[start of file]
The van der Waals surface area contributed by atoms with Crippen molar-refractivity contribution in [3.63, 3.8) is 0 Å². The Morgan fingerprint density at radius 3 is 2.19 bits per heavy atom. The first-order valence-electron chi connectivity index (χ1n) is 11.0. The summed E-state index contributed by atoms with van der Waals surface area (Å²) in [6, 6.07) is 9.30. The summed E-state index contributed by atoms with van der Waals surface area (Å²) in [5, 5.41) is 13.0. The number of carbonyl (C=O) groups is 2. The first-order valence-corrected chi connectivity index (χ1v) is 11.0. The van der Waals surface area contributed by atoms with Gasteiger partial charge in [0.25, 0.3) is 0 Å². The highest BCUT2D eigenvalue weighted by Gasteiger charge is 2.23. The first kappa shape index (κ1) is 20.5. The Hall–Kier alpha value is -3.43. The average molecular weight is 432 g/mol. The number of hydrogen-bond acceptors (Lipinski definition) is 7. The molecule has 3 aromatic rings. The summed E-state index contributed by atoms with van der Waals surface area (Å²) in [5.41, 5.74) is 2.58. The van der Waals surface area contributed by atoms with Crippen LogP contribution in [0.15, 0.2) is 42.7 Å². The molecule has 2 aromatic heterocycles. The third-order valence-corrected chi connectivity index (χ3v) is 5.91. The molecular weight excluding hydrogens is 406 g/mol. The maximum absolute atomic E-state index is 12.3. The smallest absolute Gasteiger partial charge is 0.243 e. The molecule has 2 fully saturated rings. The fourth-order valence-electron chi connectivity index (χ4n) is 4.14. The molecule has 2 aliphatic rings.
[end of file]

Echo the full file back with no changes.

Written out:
The van der Waals surface area contributed by atoms with Crippen molar-refractivity contribution in [3.63, 3.8) is 0 Å². The Morgan fingerprint density at radius 3 is 2.19 bits per heavy atom. The first-order valence-electron chi connectivity index (χ1n) is 11.0. The summed E-state index contributed by atoms with van der Waals surface area (Å²) in [6, 6.07) is 9.30. The summed E-state index contributed by atoms with van der Waals surface area (Å²) in [5, 5.41) is 13.0. The number of carbonyl (C=O) groups is 2. The first-order valence-corrected chi connectivity index (χ1v) is 11.0. The van der Waals surface area contributed by atoms with Gasteiger partial charge in [0.25, 0.3) is 0 Å². The highest BCUT2D eigenvalue weighted by Gasteiger charge is 2.23. The first kappa shape index (κ1) is 20.5. The Hall–Kier alpha value is -3.43. The average molecular weight is 432 g/mol. The number of hydrogen-bond acceptors (Lipinski definition) is 7. The molecule has 3 aromatic rings. The summed E-state index contributed by atoms with van der Waals surface area (Å²) in [5.41, 5.74) is 2.58. The van der Waals surface area contributed by atoms with Crippen LogP contribution in [0.15, 0.2) is 42.7 Å². The molecule has 2 aromatic heterocycles. The third-order valence-corrected chi connectivity index (χ3v) is 5.91. The molecular weight excluding hydrogens is 406 g/mol. The maximum absolute atomic E-state index is 12.3. The smallest absolute Gasteiger partial charge is 0.243 e. The molecule has 2 fully saturated rings. The fourth-order valence-electron chi connectivity index (χ4n) is 4.14. The molecule has 2 aliphatic rings.